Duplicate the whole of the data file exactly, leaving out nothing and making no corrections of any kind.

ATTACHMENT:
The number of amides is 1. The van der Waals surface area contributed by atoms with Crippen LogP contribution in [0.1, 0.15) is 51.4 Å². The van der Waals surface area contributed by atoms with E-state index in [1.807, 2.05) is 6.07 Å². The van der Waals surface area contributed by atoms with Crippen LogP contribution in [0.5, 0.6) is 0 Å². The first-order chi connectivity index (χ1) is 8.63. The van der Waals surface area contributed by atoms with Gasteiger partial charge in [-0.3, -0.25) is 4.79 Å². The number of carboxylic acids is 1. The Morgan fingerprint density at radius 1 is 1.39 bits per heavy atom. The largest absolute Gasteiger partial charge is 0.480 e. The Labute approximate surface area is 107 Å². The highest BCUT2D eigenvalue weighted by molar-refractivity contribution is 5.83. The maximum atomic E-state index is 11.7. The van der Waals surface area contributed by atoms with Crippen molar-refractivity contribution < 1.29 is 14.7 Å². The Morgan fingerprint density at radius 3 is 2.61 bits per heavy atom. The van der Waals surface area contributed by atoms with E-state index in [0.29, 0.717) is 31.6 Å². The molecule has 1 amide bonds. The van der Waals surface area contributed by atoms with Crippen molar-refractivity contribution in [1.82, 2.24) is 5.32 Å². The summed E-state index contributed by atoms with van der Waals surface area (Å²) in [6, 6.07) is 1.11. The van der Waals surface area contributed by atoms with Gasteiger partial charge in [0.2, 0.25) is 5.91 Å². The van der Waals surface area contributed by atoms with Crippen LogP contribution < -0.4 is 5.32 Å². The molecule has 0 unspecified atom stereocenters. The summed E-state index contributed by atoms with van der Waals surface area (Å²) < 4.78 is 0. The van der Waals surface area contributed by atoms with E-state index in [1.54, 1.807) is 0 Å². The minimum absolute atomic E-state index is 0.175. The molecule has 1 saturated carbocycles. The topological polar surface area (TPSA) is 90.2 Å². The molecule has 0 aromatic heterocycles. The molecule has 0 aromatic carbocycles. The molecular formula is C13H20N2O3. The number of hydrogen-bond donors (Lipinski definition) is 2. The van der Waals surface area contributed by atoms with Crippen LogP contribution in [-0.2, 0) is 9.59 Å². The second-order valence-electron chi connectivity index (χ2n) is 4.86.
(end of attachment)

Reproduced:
The number of amides is 1. The van der Waals surface area contributed by atoms with Crippen LogP contribution in [0.1, 0.15) is 51.4 Å². The van der Waals surface area contributed by atoms with E-state index in [1.807, 2.05) is 6.07 Å². The van der Waals surface area contributed by atoms with Crippen LogP contribution in [0.5, 0.6) is 0 Å². The first-order chi connectivity index (χ1) is 8.63. The van der Waals surface area contributed by atoms with Gasteiger partial charge in [-0.3, -0.25) is 4.79 Å². The number of carboxylic acids is 1. The Morgan fingerprint density at radius 1 is 1.39 bits per heavy atom. The largest absolute Gasteiger partial charge is 0.480 e. The Labute approximate surface area is 107 Å². The highest BCUT2D eigenvalue weighted by molar-refractivity contribution is 5.83. The maximum atomic E-state index is 11.7. The van der Waals surface area contributed by atoms with Crippen molar-refractivity contribution < 1.29 is 14.7 Å². The Morgan fingerprint density at radius 3 is 2.61 bits per heavy atom. The van der Waals surface area contributed by atoms with E-state index in [0.29, 0.717) is 31.6 Å². The molecule has 1 amide bonds. The van der Waals surface area contributed by atoms with Crippen molar-refractivity contribution in [1.82, 2.24) is 5.32 Å². The summed E-state index contributed by atoms with van der Waals surface area (Å²) in [6, 6.07) is 1.11. The van der Waals surface area contributed by atoms with Gasteiger partial charge in [0.2, 0.25) is 5.91 Å². The van der Waals surface area contributed by atoms with Crippen LogP contribution < -0.4 is 5.32 Å². The molecule has 0 unspecified atom stereocenters. The summed E-state index contributed by atoms with van der Waals surface area (Å²) < 4.78 is 0. The van der Waals surface area contributed by atoms with E-state index in [1.54, 1.807) is 0 Å². The minimum absolute atomic E-state index is 0.175. The molecule has 1 saturated carbocycles. The topological polar surface area (TPSA) is 90.2 Å². The molecule has 0 aromatic heterocycles. The molecule has 0 aromatic carbocycles. The molecular formula is C13H20N2O3. The number of hydrogen-bond donors (Lipinski definition) is 2. The van der Waals surface area contributed by atoms with Crippen LogP contribution in [-0.2, 0) is 9.59 Å². The second-order valence-electron chi connectivity index (χ2n) is 4.86.